onsdag 3 juni 2015

The Copenhagen Interpretation vs Leibniz' Sufficient Reason

The article Inconsistency of the Copenhagen Interpretation in Foundations of Physics, Vol. 21, No. 5, 1991, by  C. I. J. M. Stuart, argues that:
  • The Bohr-Heisenberg scheme, which forms the basis of any current version of the standard or Copenhagen interpretation of quantum mechanics, is shown to be internally inconsistent.
with the following introduction:
  • The predictive success of quantum mechanics has always been accompanied by vigorous debate concerning the theory's physical content as specified by the Copenhagen interpretation, i.e., the Bohr-Heisenberg scheme. 
  • Einstein at first thought the scheme inconsistent, but later concluded that it made quantum mechanics consistent but incomplete.
  • Since then, the question of completeness has persisted in connection with "hidden variable" theories; but Einstein's opinion as to the scheme's consistency has been generally accep- ted and perhaps overshadowed by concern with the completeness issue, though a widely held modern view is that the scheme is incoherent and perhaps incomplete. 
  • The main objective in this paper is to show that incoherence is not the problem but, much more seriously, the scheme is internally inconsistent. 
The article starts out by identifying the following basic postulates of the Copenhagen Interpretation:
  1. The completeness postulate requires that the quantum mechanical wave function gives a complete specification of what can be known concerning quantum states. 
  2. The superposition principle requires that a quantum state represented by a linear superposition of allowable quantum states is itself an allowable quantum state. 
  3. The Heisenberg uncertainty principle requires that observables represented by noncommuting operators cannot simultaneously be measured with equal exactness, the exactness of the one being inversely proportional to the exactness of the other. 
  4. The probability interpretation requires that the wave function does not correspond to a material wave; instead, its amplitude corresponds to a probability amplitude and its absolute square corresponds to a probability density. 
  5. The principle of inseparability requires that, in quantum mechanics, a physical system consists of the object-system under investigation inseparably from the experimental apparatus used to make measurements; and, moreover, the interaction between object and apparatus forms an inseparable part of quantum phenomena. 
  6. Bohr's principle of complementarity requires that complementary experimental arrangements wilt yield complementary quantum phenomena. 
  7. Bohr's correspondence principle requires that quantum mechanics must converge to classical mechanics in the limit where quantum effects can be disregarded.
This is important information, since the Copenhagen Interpretation seldom is described in precise terms, which makes critical evaluation difficult. Let us subject postulates 1-7 to Leibniz' test of sufficient reason:
  1. What is the reason to believe that the wave function gives a complete specification of what can be known of  the physics of atoms?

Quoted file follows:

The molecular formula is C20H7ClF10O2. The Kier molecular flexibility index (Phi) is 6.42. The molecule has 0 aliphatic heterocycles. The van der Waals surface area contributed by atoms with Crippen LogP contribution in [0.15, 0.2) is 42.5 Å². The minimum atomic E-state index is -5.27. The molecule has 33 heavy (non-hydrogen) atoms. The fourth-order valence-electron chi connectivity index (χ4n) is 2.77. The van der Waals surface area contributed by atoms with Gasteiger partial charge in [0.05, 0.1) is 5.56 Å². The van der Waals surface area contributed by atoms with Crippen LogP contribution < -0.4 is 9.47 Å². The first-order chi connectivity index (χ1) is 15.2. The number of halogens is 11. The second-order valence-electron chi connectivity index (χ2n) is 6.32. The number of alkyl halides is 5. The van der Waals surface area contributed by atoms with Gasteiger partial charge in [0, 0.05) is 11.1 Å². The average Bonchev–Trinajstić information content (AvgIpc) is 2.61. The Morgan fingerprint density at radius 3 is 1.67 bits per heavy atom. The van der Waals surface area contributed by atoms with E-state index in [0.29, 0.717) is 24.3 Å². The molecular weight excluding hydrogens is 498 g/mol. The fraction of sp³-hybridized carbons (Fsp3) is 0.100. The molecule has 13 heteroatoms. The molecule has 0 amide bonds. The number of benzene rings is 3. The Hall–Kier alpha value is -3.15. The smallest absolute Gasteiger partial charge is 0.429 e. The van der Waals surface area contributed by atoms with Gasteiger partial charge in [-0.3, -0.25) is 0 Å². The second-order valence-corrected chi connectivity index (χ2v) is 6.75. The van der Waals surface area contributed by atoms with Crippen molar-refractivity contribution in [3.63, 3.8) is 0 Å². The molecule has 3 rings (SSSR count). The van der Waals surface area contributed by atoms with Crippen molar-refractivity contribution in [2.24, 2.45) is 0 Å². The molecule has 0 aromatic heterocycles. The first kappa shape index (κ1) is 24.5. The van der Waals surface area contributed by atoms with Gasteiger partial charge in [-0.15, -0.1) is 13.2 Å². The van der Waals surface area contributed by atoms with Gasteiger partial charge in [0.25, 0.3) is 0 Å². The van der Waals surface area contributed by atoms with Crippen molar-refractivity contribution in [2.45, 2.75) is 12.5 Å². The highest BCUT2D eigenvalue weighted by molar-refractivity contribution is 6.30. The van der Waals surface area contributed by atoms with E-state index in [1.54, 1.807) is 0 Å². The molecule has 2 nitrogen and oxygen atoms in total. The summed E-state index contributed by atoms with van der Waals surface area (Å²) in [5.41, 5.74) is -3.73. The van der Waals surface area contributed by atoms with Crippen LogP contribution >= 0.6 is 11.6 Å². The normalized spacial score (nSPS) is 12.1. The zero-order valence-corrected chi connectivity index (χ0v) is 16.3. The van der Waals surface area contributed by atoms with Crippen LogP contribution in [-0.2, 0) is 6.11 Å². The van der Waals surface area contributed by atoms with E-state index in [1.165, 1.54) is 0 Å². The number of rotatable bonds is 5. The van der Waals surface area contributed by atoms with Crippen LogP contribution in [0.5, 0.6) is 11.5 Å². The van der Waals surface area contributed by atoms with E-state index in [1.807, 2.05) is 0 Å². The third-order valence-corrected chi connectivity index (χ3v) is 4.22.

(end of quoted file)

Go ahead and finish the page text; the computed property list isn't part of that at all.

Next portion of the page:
2. What is the reason to believe that the physics of atoms is linear? 
  3. What is the reason that position and velocity cannot be measured simultaneously? 
  4. What is the reason to believe that the wave function cannot correspond to a material wave? What is the reason to believe that it instead corresponds to probability amplitude?
  5. What is the reason to believe that a physical system consists of the object-system inseparably connected to experimental apparatus?
  6. What is reason for complementarity?
  7. What is the reason for requiring that quantum mechanics must converge to classical mechanics if quantum mechanics effects can be discarded?
Let us thus seek the sufficient reason for each postulate and see what we can come up with:
  1. No reason found.
  2. No reason found.
  3. With matter as wave the answer is trivial. With matter as particle, no reason is found.
  4. The reason is the spatial multi-dimensionality of the wave function.
  5. No reason that a physical system must be connected to experimental apparatus.
  6. No reason.
  7. No reason to explicitly require something self-evident: quantum mechanics without quantum effects must be classical mechanics.
We conclude that only one reason has been found: the spatial multi-dimensionality of the wave function makes direct physical interpretation impossible, since physics as we know it takes place in three space dimensions. No other reason has been identified. 

After this evaluation showing that the sole reason for the Copenhagen Interpretation is an ad hoc assumption about mathematical formalism, it is natural to ask if there is a quantum mechanics with wave functions depending on a common three-dimensional space variable plus time?  

In a sequence of posts the category "physical quantum mechanis" I seek to give a positive answer to this question.  The reason for this form of quantum mechanics is the same as for classical mechanics, which may well be sufficient.

We have not found any sufficient reason for the Copenhagen Interpretation which fits with Stuart's observation that the Copenhagen Interpretation is internally inconsistent: Of course, there can never be a sufficient reason for the validity of a scientific model which is internally inconsistent. Of course, there can never be a sufficient reason to view a scientific contradiction as a scientific truth. Only in the Copenhagen Interpretation is this possible, but that means that whatever it is,  it is not science.

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